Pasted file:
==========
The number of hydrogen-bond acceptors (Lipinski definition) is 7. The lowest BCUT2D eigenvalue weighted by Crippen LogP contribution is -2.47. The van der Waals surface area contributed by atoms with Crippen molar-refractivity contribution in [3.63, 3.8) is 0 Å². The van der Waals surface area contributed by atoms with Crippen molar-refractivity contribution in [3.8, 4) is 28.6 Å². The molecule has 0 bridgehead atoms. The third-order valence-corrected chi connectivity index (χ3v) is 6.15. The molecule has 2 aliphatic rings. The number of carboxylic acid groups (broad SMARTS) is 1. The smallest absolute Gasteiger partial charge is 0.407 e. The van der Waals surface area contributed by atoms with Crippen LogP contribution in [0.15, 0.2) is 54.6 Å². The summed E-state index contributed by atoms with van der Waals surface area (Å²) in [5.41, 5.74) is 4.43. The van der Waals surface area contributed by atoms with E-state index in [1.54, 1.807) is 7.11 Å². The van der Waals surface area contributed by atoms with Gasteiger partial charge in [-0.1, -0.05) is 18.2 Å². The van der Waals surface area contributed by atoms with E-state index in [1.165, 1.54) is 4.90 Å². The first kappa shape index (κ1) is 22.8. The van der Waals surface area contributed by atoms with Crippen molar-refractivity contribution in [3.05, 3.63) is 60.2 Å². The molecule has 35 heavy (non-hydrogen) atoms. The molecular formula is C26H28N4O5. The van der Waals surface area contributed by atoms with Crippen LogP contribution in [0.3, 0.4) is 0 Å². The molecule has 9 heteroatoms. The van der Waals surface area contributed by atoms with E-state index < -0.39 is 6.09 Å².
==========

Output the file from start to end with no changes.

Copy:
The number of hydrogen-bond acceptors (Lipinski definition) is 7. The lowest BCUT2D eigenvalue weighted by Crippen LogP contribution is -2.47. The van der Waals surface area contributed by atoms with Crippen molar-refractivity contribution in [3.63, 3.8) is 0 Å². The van der Waals surface area contributed by atoms with Crippen molar-refractivity contribution in [3.8, 4) is 28.6 Å². The molecule has 0 bridgehead atoms. The third-order valence-corrected chi connectivity index (χ3v) is 6.15. The molecule has 2 aliphatic rings. The number of carboxylic acid groups (broad SMARTS) is 1. The smallest absolute Gasteiger partial charge is 0.407 e. The van der Waals surface area contributed by atoms with Crippen LogP contribution in [0.15, 0.2) is 54.6 Å². The summed E-state index contributed by atoms with van der Waals surface area (Å²) in [5.41, 5.74) is 4.43. The van der Waals surface area contributed by atoms with E-state index in [1.54, 1.807) is 7.11 Å². The van der Waals surface area contributed by atoms with Gasteiger partial charge in [-0.1, -0.05) is 18.2 Å². The van der Waals surface area contributed by atoms with E-state index in [1.165, 1.54) is 4.90 Å². The first kappa shape index (κ1) is 22.8. The van der Waals surface area contributed by atoms with Crippen molar-refractivity contribution in [3.05, 3.63) is 60.2 Å². The molecule has 35 heavy (non-hydrogen) atoms. The molecular formula is C26H28N4O5. The van der Waals surface area contributed by atoms with Crippen LogP contribution in [0.3, 0.4) is 0 Å². The molecule has 9 heteroatoms. The van der Waals surface area contributed by atoms with E-state index < -0.39 is 6.09 Å².